From the #1 New York Times bestselling author, Catherine Coulter, comes Eleventh Hour. The murder of a priest leads FBI agents Sherlock and Savich to their most baffling case yet, in this riveting novel of suspense.
Catherine Coulter won acclaim for her "fast-paced twists and turns, believable dialogue, and case of well-developed characters" (San Francisco Chronicle). Now Coulter delivers the suspense thriller of her career in Eleventh Hour.
When FBI agent Dane Carver's twin brother, Father Michael Joseph, is brutally murdered in his San Francisco church, husband-and-wife agents Lacey Sherlock and Dillon Savich take a personal interest in the investigation. Then Nicola "Nick" Jones, a homeless woman and the only witness to the shooting, is scared out of her mind because she's trying to hide from her own monsters - who are drawing closer and closer.
The chase goes from San Francisco to the Premiere Studios in Los Angeles and its new television hit, a show all about murder.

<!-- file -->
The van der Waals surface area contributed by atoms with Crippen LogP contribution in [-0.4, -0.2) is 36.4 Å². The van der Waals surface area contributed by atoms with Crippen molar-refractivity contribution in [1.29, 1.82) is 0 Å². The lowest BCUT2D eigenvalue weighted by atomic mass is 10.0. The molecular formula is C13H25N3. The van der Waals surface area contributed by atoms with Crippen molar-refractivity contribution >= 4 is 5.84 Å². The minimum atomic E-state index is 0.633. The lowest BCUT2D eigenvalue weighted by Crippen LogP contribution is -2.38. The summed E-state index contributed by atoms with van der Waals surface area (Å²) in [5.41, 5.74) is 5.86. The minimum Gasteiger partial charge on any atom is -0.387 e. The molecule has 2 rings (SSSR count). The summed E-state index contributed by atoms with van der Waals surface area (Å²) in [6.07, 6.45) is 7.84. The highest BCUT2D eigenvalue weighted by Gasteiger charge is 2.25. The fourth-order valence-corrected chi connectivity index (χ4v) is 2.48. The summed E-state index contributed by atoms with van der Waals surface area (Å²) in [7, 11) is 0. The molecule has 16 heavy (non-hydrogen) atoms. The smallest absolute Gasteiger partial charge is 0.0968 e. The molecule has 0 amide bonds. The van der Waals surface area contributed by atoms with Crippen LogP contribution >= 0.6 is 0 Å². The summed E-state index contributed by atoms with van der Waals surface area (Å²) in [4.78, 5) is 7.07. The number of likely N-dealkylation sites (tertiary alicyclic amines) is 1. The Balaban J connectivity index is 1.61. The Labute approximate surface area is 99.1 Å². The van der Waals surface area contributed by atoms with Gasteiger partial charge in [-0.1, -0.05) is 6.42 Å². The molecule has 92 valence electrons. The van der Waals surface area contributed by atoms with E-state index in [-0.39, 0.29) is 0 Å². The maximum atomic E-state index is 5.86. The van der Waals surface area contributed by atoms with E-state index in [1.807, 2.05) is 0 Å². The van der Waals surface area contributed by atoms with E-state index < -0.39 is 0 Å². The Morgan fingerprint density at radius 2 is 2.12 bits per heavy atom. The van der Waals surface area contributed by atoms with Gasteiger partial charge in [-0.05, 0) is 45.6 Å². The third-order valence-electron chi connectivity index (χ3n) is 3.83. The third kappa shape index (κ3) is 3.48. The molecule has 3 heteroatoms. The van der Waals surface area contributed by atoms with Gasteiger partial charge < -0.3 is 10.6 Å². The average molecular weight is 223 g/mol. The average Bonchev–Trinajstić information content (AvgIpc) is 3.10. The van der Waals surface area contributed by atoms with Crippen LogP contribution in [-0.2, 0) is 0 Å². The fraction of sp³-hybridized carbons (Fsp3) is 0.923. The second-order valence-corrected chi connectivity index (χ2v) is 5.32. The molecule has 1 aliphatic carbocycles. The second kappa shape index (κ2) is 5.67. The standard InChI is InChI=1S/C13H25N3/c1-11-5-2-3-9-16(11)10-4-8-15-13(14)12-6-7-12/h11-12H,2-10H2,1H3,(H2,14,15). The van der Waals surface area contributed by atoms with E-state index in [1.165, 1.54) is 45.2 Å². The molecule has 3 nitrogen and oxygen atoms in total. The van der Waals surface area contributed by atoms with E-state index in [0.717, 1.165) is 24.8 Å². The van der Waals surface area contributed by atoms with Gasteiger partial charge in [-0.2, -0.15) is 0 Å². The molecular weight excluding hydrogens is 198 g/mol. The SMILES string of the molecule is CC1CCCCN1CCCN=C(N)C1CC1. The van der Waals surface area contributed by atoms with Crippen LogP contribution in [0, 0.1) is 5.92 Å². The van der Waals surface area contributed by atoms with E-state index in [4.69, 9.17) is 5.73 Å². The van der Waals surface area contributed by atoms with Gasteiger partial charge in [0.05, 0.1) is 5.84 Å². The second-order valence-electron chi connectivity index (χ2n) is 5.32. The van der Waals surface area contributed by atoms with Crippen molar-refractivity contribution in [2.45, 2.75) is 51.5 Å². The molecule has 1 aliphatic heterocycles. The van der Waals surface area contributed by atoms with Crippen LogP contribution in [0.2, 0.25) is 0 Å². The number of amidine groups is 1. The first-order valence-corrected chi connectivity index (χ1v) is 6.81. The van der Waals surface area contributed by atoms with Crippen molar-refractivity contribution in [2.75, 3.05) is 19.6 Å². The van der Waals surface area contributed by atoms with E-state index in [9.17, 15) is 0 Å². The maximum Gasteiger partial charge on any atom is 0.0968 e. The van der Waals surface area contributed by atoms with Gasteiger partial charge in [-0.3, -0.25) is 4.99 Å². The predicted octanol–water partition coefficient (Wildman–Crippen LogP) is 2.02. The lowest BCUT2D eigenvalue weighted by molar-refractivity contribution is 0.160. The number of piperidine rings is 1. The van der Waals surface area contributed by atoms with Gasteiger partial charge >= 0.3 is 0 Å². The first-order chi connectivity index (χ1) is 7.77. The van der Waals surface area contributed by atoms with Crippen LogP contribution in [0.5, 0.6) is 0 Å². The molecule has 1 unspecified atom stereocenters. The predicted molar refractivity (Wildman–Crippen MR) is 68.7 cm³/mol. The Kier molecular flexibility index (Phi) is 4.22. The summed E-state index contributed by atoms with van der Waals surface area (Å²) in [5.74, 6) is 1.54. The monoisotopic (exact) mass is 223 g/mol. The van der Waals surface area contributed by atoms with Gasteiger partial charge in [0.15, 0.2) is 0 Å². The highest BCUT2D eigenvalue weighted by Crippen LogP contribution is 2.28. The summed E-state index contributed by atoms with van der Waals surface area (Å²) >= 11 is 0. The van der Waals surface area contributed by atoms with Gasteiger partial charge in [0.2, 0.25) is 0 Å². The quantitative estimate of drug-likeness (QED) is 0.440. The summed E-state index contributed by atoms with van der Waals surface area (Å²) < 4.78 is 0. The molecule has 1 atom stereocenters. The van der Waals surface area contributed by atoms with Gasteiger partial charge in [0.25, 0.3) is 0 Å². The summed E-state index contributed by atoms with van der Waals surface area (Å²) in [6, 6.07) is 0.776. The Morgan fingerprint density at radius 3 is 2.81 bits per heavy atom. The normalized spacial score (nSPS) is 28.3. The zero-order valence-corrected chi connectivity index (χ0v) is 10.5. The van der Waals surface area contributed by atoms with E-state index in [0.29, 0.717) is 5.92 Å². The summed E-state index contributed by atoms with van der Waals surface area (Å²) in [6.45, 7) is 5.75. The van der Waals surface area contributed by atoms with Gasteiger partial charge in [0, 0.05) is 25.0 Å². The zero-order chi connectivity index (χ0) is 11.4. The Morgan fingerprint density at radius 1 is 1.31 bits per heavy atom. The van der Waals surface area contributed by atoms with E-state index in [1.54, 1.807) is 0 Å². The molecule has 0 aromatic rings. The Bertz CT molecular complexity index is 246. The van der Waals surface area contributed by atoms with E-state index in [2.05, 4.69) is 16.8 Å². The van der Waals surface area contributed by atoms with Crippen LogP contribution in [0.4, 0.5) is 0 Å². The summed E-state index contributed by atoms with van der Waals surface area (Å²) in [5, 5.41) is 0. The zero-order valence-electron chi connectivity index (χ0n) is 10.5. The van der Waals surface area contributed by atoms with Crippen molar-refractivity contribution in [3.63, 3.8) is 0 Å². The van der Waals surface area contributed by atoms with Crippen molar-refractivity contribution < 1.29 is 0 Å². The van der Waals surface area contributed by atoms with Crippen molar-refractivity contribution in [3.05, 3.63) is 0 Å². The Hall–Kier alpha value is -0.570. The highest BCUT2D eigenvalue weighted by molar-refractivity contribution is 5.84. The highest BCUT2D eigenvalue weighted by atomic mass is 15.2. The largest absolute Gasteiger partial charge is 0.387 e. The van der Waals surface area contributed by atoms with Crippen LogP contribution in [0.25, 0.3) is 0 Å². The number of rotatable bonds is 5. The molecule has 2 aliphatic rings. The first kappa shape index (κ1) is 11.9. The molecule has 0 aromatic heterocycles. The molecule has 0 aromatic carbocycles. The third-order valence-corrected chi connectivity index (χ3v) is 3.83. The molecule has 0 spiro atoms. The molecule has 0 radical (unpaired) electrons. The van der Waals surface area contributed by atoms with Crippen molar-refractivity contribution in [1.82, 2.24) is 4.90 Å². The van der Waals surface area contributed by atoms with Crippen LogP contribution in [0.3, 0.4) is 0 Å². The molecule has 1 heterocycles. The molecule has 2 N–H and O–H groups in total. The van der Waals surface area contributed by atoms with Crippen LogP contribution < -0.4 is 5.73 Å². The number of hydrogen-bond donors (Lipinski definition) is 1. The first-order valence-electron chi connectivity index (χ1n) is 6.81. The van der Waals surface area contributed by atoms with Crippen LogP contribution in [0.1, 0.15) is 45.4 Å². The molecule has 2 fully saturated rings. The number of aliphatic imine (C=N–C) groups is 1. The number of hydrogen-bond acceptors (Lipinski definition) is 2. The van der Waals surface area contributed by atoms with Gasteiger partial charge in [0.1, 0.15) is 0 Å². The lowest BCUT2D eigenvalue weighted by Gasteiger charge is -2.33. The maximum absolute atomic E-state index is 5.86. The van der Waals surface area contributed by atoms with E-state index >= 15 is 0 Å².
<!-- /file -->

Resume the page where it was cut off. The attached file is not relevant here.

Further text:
Packed with surprises, Eleventh Hour finds Catherine Coulter at her quintessential best.
The midnight murder of a priest in his confessional and real-time serial killings based on TV scripts are the basis for this latest installment in Coulter's bestselling FBI series (Hemlock Bay, etc.). Dillon and Sherlock Savich, Coulter's husband-and-wife investigative team, take a backseat this time around, making way for D.C. Special
Customer ReviewsSee All
Inventive and entertaining. I’m rereading for the third time and still enjoy Coulter’s FBI series, even the many marriages. The Eleventh Hour has its share of twists and turns but the good guys win.
Bad, bad, bad
When reading the earlier, "Heiress" works of Catherine Coulter the contrived obvious dialogue seemed cute and campy. In this context of contemporary crime thriller the herky jerky dialogue is tedious and well, contrived. Very disappointing. Sorry I spent my money on this.
Pretty average schlock
I love a good crime novel and so I tried Coulter for the first time...and it will be the last. It was boring and weakly strung together and hackneyed.